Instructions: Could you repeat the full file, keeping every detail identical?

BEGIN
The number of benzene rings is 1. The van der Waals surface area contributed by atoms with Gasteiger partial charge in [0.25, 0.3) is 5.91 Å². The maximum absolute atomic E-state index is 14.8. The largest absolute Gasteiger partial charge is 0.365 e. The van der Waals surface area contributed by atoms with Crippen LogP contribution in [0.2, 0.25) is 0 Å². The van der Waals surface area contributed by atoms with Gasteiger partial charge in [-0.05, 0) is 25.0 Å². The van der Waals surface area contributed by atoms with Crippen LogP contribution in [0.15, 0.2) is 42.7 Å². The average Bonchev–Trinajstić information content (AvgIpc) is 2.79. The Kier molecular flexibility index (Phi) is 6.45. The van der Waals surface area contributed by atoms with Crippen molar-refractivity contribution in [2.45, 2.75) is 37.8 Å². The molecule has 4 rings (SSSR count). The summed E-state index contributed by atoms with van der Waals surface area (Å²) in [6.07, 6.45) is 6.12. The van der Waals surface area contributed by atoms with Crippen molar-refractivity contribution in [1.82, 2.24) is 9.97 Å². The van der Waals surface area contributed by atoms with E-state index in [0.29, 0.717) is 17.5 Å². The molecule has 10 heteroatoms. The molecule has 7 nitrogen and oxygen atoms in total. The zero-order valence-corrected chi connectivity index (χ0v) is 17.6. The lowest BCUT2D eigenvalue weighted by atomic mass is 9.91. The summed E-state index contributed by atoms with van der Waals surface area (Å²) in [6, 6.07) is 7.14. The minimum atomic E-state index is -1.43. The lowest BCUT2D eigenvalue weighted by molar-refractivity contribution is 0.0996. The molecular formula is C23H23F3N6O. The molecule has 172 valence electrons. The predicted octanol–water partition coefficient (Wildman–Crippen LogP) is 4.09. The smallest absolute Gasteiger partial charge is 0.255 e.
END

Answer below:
The number of benzene rings is 1. The van der Waals surface area contributed by atoms with Gasteiger partial charge in [0.25, 0.3) is 5.91 Å². The maximum absolute atomic E-state index is 14.8. The largest absolute Gasteiger partial charge is 0.365 e. The van der Waals surface area contributed by atoms with Crippen LogP contribution in [0.2, 0.25) is 0 Å². The van der Waals surface area contributed by atoms with Gasteiger partial charge in [-0.05, 0) is 25.0 Å². The van der Waals surface area contributed by atoms with Crippen LogP contribution in [0.15, 0.2) is 42.7 Å². The average Bonchev–Trinajstić information content (AvgIpc) is 2.79. The Kier molecular flexibility index (Phi) is 6.45. The van der Waals surface area contributed by atoms with Crippen molar-refractivity contribution in [2.45, 2.75) is 37.8 Å². The molecule has 4 rings (SSSR count). The summed E-state index contributed by atoms with van der Waals surface area (Å²) in [6.07, 6.45) is 6.12. The van der Waals surface area contributed by atoms with Crippen molar-refractivity contribution in [1.82, 2.24) is 9.97 Å². The van der Waals surface area contributed by atoms with E-state index in [0.29, 0.717) is 17.5 Å². The molecule has 10 heteroatoms. The molecule has 7 nitrogen and oxygen atoms in total. The zero-order valence-corrected chi connectivity index (χ0v) is 17.6. The lowest BCUT2D eigenvalue weighted by atomic mass is 9.91. The summed E-state index contributed by atoms with van der Waals surface area (Å²) in [6, 6.07) is 7.14. The minimum atomic E-state index is -1.43. The lowest BCUT2D eigenvalue weighted by molar-refractivity contribution is 0.0996. The molecular formula is C23H23F3N6O. The molecule has 172 valence electrons. The predicted octanol–water partition coefficient (Wildman–Crippen LogP) is 4.09. The smallest absolute Gasteiger partial charge is 0.255 e.